UN agencies call for urgent aid for cyclone-hit communities

The Rohingya community displaced in Myanmar and are living in settlements in Bangladesh have been particularly hard hit. In Bangladesh, there are more than 33,000 Rohingya refugees registered in the official camps of Kutupalong and Nayapara

By: PTI | United Nations | Updated: June 3, 2017 11:28 am
UN agencies, cyclone hit communities, cyclone mora, mora, Bangladesh cyclone-hit communities, Myanmar cyclone-hit communities, UN agencies cyclone-hit communities, India News, Indian Express, Indian Express News People walk through flooded road after two days of heavy rain, as cyclonic storm Mora advances in the northeast, in Imphal on Wednesday. (Source: PTI)

The UN agencies have called for an “urgent” aid to help hundreds of thousands of people in Bangladesh and Myanmar affected by Cyclone Mora, which swept across the Bay of Bengal earlier this week. “There is an urgent need for shelter materials,” the spokesperson for the Office of the UN High Commissioner for Refugees (UNHCR), Andrej Mahecic, told journalists in Geneva.

“Food rations, drinking water and latrines are some of the other needs identified so far in the cyclone-affected areas,” Mahecic said, adding that more needs are likely to be identified as governments in Bangladesh and Myanmar complete their ongoing assessments of the damage.

The Rohingya community displaced in Myanmar and are living in settlements in Bangladesh have been particularly hard hit.In Bangladesh, there are more than 33,000 Rohingya refugees registered in the official camps of Kutupalong and Nayapara.

Outside the camps, more than 200,000 undocumented Rohingyas are living in makeshift sites and local villages in the south-eastern part of the country. In Myanmar, some 120,500 internally displaced people have been living in central Rakhine since 2012, when inter-communal violence forced them to flee, according to United Nations High Commissioner for Refugees (UNHCR).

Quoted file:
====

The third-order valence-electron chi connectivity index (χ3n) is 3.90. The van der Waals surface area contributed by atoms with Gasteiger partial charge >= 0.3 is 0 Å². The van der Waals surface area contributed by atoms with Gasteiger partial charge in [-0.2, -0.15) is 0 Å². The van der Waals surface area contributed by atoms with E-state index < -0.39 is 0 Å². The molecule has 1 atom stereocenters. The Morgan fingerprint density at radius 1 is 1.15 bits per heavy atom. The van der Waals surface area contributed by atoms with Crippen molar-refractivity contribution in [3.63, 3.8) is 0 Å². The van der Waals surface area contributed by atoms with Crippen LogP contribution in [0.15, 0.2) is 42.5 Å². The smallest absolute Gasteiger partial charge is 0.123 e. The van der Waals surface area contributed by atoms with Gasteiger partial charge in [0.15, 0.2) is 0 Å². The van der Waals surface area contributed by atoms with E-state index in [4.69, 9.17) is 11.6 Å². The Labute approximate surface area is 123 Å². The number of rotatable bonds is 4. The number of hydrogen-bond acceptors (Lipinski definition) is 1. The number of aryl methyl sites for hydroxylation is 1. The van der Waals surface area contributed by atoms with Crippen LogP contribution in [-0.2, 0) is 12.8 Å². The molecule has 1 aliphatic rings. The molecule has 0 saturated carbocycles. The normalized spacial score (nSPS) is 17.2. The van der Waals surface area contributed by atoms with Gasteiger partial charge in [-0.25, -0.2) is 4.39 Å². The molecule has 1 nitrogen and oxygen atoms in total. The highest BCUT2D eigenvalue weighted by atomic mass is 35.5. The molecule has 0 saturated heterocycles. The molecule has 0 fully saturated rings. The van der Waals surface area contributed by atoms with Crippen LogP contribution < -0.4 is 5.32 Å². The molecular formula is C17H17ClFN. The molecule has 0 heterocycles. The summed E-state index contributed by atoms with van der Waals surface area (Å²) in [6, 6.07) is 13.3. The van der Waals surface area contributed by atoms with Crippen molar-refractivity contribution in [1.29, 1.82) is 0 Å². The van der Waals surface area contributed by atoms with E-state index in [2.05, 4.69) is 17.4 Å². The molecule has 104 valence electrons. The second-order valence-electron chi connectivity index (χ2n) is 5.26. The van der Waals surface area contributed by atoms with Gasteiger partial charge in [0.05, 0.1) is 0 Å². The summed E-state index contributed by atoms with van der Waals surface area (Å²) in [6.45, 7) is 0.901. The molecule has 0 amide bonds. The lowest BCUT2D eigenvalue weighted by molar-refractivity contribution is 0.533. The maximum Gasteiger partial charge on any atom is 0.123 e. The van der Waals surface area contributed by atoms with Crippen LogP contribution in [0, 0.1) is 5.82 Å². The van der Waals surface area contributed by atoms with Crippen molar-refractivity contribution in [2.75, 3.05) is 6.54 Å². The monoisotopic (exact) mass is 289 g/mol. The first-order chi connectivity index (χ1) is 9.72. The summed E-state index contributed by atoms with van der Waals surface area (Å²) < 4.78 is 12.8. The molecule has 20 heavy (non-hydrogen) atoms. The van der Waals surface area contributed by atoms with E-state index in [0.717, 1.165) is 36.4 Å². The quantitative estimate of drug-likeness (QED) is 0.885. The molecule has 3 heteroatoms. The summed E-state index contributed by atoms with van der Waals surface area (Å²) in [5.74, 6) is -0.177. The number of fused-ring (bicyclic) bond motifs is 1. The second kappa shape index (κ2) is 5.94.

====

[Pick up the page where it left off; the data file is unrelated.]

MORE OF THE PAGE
The International Organisation for Migration (IOM) launched an appeal for USD 3.7 million to help the Rohingya in Bangladesh. The funds aim to help up to 80,000 people between now and the end of the year, and “will target health, water, sanitation, shelter and protection.”

The cyclone, which pounded Bangladesh with 117 km/hour winds and heavy rain, tore through the settlement houses which offered little resistance to the storm’s strength. “The storm destroyed 25 per cent of the shelters and left as many as 80 per cent damaged,” IOM said.

“Food and fuel supplies were destroyed, electricity lines were cut, and health and sanitation infrastructure was also badly damaged,” it said. Some 1.3 million children are estimated to be in urgent need of aid as a result of the storm.

The Director of Emergency Programme at the UN Children’s Fund (UNICEF), Manuel Fontaine, warned that children from the Rohingya community, who were already displaced and living in precarious conditions before the cyclone, are now “hit by double humanitarian crisis.”

Cyclone Mora, packing winds of up to 150 kilometres per hour, is a tropical cyclone that caused widespread impacts across Sri Lanka, Andaman and Nicobar Islands, Bangladesh, Northeast India, Myanmar, Bhutan and Tibet. The cyclone made landfall in Bangladesh on Tuesday, tearing through the southwest districts including low-lying areas.

It killed at least nine persons and rendered over 50,000 families homeless besides causing widespread damage in coastal regions.

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